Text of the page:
“Go and make the most beautiful thing in the world,” a mother tells her son, and young Ramchand begins weeping, unable to decide.
Set in Amritsar, India, The Sari Shop is the story of Ramchand, a poor shop assistant at the Sevak Sari house. The novel begins with Ramchand stuck in an empty stupor and follows him on special assignment to bring saris to the wealthy Kapoor family. With a renewed sense of possibility, Ramchand embarks on a course towards self-improvement, beginning by learning English. As his perspective broadens, his newfound clarity gives way to painful revelations about how cruelly society functions.
Though the story includes theft, rape, and murder, Bajwa renders these traumas with simplicity. Unlike other writers who favor drama at all costs, Bajwa uses matter-of-fact prose, burying a vital event, such as the death of Ramchand’s parents, in the middle of a paragraph. Instead, Bajwa calls our attention to how these events occur in life; they are not drawn out, they just happen, and the people they happen to, particularly if they are poor, are forced to quickly move on.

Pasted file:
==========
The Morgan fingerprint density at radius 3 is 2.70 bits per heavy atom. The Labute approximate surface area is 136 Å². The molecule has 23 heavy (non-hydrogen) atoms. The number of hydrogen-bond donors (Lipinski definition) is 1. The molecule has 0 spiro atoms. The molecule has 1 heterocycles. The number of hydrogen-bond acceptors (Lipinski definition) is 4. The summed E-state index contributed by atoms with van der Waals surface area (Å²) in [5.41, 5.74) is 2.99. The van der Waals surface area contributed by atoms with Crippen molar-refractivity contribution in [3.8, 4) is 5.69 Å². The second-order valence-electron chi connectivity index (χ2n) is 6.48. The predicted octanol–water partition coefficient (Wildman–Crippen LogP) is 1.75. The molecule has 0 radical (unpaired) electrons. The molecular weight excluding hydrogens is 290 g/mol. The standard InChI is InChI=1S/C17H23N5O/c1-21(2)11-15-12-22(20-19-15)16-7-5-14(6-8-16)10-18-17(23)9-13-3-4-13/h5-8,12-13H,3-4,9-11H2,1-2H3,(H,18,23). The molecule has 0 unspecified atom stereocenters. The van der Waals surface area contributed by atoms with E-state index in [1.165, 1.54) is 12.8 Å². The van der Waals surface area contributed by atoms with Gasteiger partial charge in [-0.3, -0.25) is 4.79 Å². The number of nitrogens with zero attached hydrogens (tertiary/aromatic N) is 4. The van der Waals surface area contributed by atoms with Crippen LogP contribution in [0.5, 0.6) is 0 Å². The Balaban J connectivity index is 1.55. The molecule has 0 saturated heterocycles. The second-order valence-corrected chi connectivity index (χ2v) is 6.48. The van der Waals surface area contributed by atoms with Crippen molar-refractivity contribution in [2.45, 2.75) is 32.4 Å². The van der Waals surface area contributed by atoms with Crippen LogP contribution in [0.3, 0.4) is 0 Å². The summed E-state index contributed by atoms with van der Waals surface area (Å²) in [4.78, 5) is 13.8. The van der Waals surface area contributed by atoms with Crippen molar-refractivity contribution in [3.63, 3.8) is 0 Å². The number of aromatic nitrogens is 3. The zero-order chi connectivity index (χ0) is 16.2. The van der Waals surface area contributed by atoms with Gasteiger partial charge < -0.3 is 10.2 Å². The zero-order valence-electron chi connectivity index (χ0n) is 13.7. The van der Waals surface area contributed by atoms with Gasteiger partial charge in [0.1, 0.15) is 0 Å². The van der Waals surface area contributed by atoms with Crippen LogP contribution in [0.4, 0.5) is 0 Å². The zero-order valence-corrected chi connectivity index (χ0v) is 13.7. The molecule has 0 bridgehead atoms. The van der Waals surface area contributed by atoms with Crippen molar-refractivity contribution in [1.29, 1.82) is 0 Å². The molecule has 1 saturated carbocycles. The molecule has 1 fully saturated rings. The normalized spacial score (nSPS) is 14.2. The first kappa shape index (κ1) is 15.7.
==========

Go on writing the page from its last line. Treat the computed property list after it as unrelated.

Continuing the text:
The Sari Shop is most successful, most tender, when it centers on Ramchand’s inner anxieties. Unfortunately, Ramchand is the only character that pauses to see “two sides to every coin.” Other characters in the novel are familiar types; both the poor and the rich function as mouthpieces for particular positions in a moralistic class argument. The wealthy women, for instance, are one-dimensionally materialistic and self-interested.
But, perhaps this panoramic satire of social types highlights the very point Bajwa is after, that characters who live without seeing themselves implicated in the plight of others are living one-dimensionally, are more like types than human beings. The most hope comes from wealthy Rina Kapoor, who allows Ramchand to attend her wedding. Ultimately, she too uses Ramchand only to advance her own agenda, to write a novel about a sari shop assistant. Though downright silly, full of eccentric characters and magical spells, Rina’s novel is well crafted and gets excellent reviews.
In purposeful juxtaposition against this made-up novel, Bajwa’s own writing stands in relief against recent novels that romanticize India. The Sari Shop is refreshing in its starker portrayal of India. It calls attention not to colorful aspects of Indian culture that might draw Western audiences but to India on its own terms—problems, pain, and all. What Bajwa delivers is craft with heart, and that is a beautiful thing.
Reviewed by Roseanne Pereira